What does living alone really mean for older persons? A comparative study of Myanmar, Vietnam, and Thailand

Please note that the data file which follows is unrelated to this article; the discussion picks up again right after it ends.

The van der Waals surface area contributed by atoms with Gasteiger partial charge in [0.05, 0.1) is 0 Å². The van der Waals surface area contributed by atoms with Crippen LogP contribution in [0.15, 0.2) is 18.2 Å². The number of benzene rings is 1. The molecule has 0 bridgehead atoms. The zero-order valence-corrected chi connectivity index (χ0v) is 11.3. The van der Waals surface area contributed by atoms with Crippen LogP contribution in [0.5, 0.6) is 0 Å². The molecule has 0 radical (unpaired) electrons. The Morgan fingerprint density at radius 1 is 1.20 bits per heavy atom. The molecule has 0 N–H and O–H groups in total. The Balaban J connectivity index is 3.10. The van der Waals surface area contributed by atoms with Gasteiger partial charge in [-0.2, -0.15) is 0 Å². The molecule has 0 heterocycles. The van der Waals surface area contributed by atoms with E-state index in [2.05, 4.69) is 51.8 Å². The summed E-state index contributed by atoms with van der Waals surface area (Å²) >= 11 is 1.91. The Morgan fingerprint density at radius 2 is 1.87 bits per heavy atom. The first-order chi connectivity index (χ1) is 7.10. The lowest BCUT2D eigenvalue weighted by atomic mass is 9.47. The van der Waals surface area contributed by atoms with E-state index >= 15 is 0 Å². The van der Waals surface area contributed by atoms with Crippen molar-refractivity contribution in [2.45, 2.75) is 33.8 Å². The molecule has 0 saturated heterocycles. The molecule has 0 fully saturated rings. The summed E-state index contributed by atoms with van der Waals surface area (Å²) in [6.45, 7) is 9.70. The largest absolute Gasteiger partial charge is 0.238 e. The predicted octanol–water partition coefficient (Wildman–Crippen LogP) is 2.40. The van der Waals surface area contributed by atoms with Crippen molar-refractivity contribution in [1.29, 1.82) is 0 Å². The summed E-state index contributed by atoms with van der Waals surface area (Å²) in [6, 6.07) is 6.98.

Background: Rapid development and social change in Asia have led many to assume that the proportion of elderly people living alone is rising and that they tend to live in destitute situations. These assumptions often lack empirical validation. Objective: We address the trends and correlates of solitary living among older persons in Myanmar, Vietnam, and Thailand. We examine the extent to which this form of living arrangement equates with their financial stress, physical and social isolation, psychological distress, and met need for personal care. Methods: We analyze 2011-12 national surveys of older persons from the three countries. We employ descriptive and multivariate analyses using either binary logistic regression or multiple classification analysis. Results: There has been a modest upward trend in solo living among the elderly in the three countries over the last few decades. The prevalence of solo living remains low, accounting for less than one-tenth of all elders in each setting. A substantial proportion of solo-dwelling elders live in quasi-coresidence. Solo living is not always associated with financial stress. Although solitary dwellers report more psychological distress than others, our evidence does not support the claim that they are socially alienated. Note, however, that solo-living elders who are childless are the most vulnerable group and will need attention from policymakers and social workers. While solitary living tends to be correlated with adverse wellbeing outcomes in Myanmar and Vietnam, this is less the case in Thailand. Conclusions: Our evidence provides a varied and nuanced view regarding the trends and situations of solitary-living elders in developing Southeast Asia.